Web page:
As much as you hate to admit it, you have a foundation problem. You noticed that doors had gone out of line in your home and that windows were sticking and took all your strength to open or close.
In the basement, large cracks were running through the walls on one end of the foundation, even worse than the ones running through the drywall upstairs.
Outside, more cracks; these are “stair-stepping” through the bricks on the lower section of the house, some of which look as if they’ve separated from the wall beneath.
In other words, all the signs of foundation damage.
So, you called the foundation repair company and they sent out an advisor. He crawled all over the house, measuring, taking pictures, running a laser level, taking notes. After he was done, he said that your foundation is sinking and promised to get back to you shortly with an estimate for repairs.
Today’s the day; the foundation expert is meeting you to go over the estimate. You’ve never done this before, so what should you expect?
The process to repair a sinking foundation is called underpinning; steel push piers are driven to rest on a load-bearing stratum in the ground around the house and hydraulics are used to lift the house back to level and keep it there. The key to estimating this process is determining the number and placement of piers: too few will not support the house and it may sink again; putting in too many is a waste of money.
An estimate for underpinning should include:
Load Calculations – The foundation repair industry has its share of long-timers who claim to be able to determine the proper number of piers for a sinking home by intuition and experience. Not to discount professional experience, but repairing a sinking foundation is an engineering project and engineering requires facts, numbers and calculations, not guesses and lucky rabbit’s feet. Your estimate should clearly show load calculations that take into account the size of the house and extent of the damage. The only accurate way to estimate this kind of project is to run the numbers because numbers don’t lie.
Site Conditions – Just as every house is different, no two building sites are exactly alike. Factors like soil composition, depth of load-bearing stratum, water table and others will help to determine the extent of repairs. Also, non-structural factors like property lines, proximity to utilities, outlying structures and others should be explained in the estimate, particularly if they impact cost.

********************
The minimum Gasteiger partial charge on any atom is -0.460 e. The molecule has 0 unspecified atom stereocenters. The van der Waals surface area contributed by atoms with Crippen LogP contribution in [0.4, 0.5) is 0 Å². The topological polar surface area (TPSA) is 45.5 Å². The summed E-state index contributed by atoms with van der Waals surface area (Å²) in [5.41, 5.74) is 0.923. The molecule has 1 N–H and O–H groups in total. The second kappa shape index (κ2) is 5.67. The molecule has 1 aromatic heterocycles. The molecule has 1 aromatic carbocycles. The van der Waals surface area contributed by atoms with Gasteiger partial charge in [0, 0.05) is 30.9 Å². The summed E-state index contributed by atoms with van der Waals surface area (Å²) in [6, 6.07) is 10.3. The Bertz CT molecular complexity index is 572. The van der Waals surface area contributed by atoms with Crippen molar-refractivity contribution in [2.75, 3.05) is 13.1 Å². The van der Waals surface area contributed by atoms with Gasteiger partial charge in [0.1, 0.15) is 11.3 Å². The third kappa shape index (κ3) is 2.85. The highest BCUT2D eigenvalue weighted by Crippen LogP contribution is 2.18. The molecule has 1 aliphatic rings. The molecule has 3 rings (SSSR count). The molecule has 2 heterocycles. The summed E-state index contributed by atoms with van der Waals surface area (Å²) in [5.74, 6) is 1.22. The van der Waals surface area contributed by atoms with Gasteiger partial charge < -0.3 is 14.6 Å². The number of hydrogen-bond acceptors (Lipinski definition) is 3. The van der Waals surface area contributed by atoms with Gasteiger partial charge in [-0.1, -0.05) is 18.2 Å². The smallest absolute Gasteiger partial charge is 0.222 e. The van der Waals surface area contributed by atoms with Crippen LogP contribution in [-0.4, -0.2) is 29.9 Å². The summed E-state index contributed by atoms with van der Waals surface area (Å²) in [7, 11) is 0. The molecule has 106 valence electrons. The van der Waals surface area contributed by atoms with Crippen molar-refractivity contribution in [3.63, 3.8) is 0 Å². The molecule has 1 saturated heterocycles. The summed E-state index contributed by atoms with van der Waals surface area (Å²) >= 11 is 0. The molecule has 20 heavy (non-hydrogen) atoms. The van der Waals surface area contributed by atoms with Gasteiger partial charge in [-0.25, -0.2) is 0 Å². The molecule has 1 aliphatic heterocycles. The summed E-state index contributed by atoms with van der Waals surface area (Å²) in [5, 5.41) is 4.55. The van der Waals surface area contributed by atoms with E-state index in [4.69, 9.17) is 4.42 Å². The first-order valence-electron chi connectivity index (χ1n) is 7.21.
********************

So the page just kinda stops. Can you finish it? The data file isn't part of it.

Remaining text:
Drawings – Unless you happen to be an engineer or a general contractor, it may be difficult to visualize exactly what will be done to your home. A proper estimate should include a full set of engineering drawings that help to explain what the underpinning will look like, what the result will be and where excavations will be made and piers will be placed. A quick sketch on the back of an envelope just isn’t enough.
Itemized Costs – Let’s be honest – repairing a sinking foundation is not an inexpensive job. You deserve to see exactly what you are paying for on an itemized estimate that includes everything, not just labor and materials. If engineering charges, permit fees or any other miscellaneous expenses add to the bottom line, you should have an explanation before you authorize the work. Just getting one big number isn’t fair to you.
Repairing a sinking foundation is a big job and one that ensures a long life for your home by stabilizing the foundation. Before you sign on the bottom line, make sure that what you’re signing has all the facts you need to make the best decision, clearly spelled out and supported by understandable numbers. At U.S. Waterproofing, our foundation repair team includes professionals with the knowledge to prepare and explain an estimate that is based on facts, numbers and engineering. Please ask us for a free consultation on your damaged foundation.
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